r(t) = ti + 3tj + 2tk (the distance between corresponding coordinates in the points given.)

    v(t) = i + 3j + 2k |v(t)| = root14 (YAY)

    I'm assuming t between 0 and 1 because it works. Not sure why those numbers, but they work so I used them.

    0S1 t + 3t + 2t root14 dt

    root14 0S1 6t dt

    root14 [3t2] from 0 to 1, which comes out to 3root14

    What I need to know though, is why 0 to 1? The test problems are taking directly from the book, so I essentially just need to memorize the problems, but working through something is so much easier when you understand it! This is the third problem in the first section of new material. There are 28 more problems that I need to get through tonight. And they keep getting harder!
  11. Jul 24, 2008 #10


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    What do your notes and textbook say about evaluating scalar line integrals? Keep in mind that you're looking for the part on line integrals of scalar functions. Look it up in the book index and read that relevant section if necessary. I've done last minute studying before and I would say it's always better to do last minute preparation than none at all, although it's undoubtedly better to be prepared beforehand.
  12. Jul 24, 2008 #11


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    You did get the right answer, but I don't think your expression for r(t) is correct. Bear in mind that r(t) is the vector equation of the line through those 2 points specified by the question. What is the vector equation of the line through any 2 given points?
  13. Jul 24, 2008 #12
    All is says that makes any sense whatsoever is the snippet I put in the first post.

    1. Find a smooth parametrization of C
    r(t) = g(t)i + h(t)j + k(t)k, t in the interval [a,b]

    2. Evaluate the integral as
    Sc f(x,y,z) ds = bSa f (g(t),h(t),k(t))|v(t)| dt
  14. Jul 24, 2008 #13
    Is it as simple as (x1-x0)ti + (y1-y0)ti + (z1-z0)ti? So, (0-1) for x, (-1-2) for y, and (1-3) for z? Or am I backwards? I've been awake for nearly 24 hours already. My brain isn't functioning fully
  15. Jul 24, 2008 #14
    Logically, I want to say r(t) = ti + 2tj + 3tk because one of the points is (1,2,3), but there's no way it's that simple... It has to have 1,2, and 3 for coefficients, because that gives root14.
  16. Jul 24, 2008 #15
    The next one is even worse. I'm going to post it before I work on it to give you some time to look at it also. You are helping me so much! I wish there was some way I could repay you!

    Integrate f(x,y,z) = (x + y + z)/(x2 + y2 + z2) over the path r(t) = ti + tj + tk, 0< a<= t <= b.
  17. Jul 24, 2008 #16
    Okay, that last one wasn't so bad once I got into it.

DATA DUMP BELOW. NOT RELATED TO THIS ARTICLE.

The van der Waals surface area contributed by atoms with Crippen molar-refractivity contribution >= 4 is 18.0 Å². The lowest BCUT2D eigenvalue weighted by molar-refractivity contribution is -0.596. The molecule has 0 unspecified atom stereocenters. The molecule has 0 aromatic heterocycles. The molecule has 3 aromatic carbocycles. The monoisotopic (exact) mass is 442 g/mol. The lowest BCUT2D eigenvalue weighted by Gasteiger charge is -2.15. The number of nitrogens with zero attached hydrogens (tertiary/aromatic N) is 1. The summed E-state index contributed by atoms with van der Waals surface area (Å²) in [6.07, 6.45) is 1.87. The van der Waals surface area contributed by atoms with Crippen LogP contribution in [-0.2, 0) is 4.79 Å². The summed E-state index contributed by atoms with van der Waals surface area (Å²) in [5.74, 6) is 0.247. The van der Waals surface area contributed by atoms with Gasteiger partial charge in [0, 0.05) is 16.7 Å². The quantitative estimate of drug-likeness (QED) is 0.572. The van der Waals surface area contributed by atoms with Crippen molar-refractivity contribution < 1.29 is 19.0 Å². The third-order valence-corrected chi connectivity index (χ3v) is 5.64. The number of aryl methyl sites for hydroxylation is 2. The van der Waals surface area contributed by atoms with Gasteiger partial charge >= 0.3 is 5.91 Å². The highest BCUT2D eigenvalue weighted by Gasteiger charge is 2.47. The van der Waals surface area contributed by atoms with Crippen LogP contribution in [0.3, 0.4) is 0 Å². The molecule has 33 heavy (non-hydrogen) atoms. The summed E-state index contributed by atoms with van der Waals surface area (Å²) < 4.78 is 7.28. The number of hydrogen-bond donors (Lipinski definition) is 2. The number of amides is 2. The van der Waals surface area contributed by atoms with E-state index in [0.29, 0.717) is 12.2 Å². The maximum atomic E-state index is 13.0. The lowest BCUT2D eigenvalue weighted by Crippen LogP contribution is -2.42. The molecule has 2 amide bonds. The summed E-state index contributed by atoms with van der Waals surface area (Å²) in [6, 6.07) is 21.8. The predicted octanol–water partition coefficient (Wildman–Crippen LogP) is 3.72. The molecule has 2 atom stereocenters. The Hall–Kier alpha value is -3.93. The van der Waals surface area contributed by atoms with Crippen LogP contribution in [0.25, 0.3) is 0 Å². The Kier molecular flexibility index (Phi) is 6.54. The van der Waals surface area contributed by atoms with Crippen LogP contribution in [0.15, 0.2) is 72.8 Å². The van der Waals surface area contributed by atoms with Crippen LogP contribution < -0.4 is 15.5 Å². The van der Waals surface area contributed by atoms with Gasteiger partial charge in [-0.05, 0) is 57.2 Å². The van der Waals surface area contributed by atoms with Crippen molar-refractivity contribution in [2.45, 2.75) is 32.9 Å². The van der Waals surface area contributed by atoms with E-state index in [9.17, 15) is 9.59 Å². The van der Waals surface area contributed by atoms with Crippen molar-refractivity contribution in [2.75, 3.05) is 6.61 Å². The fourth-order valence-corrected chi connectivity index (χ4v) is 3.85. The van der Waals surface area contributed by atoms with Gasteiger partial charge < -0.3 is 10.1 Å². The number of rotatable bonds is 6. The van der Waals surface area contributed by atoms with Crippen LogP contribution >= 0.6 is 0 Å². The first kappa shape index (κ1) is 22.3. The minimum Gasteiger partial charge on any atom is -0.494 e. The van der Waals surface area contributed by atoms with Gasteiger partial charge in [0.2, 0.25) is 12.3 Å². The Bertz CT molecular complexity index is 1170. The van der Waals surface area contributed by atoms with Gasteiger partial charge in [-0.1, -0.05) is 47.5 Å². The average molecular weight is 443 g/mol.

r(t) is given. From that |v(t)| = root3

    Interval is given: [a,b]

    Sub t into each x, y, and z. Reduce the equation and you get:

    root3 aSb (t-1) dt

    root3 [ln b - ln a] = root3 ln(b/a) which is the answer.

    Is my technique right?
  18. Jul 24, 2008 #17
    Next problem. Three more and then next section.

    Integrate f over the given curve:

    f (x,y) = x3/y
    C: y = x2/2
    0<= x <= 2

    I don't even know where to start! There's no example like this in the text. I have nothing to follow.
  19. Jul 24, 2008 #18


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    No, as said earlier, the parametrisation you need is the vector equation of a line. What does a path paramatrisation represent? It maps values of a parameter, say t to a vector which extends from the origin to that point of the path it corresponds to. So far example, the line y=2x+c may be paramatrised as [tex]\textbf{r}(t) = t\textbf{i} + (2t+c) \textbf{j} [/tex]. There are special parametric representations as well without using either x or y as the varying parameter. To take an example, the parametrisation of a circle x^2 + y^2 = r^2 would could be [tex]\textbf{r}(t) = r \cos t \textbf{i} + r \sin t \textbf{j} \ \mbox{where} \ t \in [0,2\pi][/tex]

    Yes it looks correct. In this case it appears you know how to evaluate a line integral. Your problem it appears thus far is understanding how to do a parametrisation of a path. Just look that up in any textbook.

    Well, as before start by first coming up with a parametrisation of the curve y=x^2/2. It should be a vector function of the form r(t). The statement of the question also gives you a hint as to what you should use as a parameter.
  20. Jul 24, 2008 #19
    Okay. I think I have r(t), but it isn't pretty.

    r(t)= (1-t)i + (2-3t)j + (3-2t)k
    v(t)= -1i -3j -2k
    |v| = root(1+9+4) = root14 (AHA!)

    Is that right? And t goes from 0 to 1 because if you plug in 0 you get one endpoint of the segment and if you plug in 1 you get the other endpoint.
  21. Jul 24, 2008 #20


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    Yes that's right.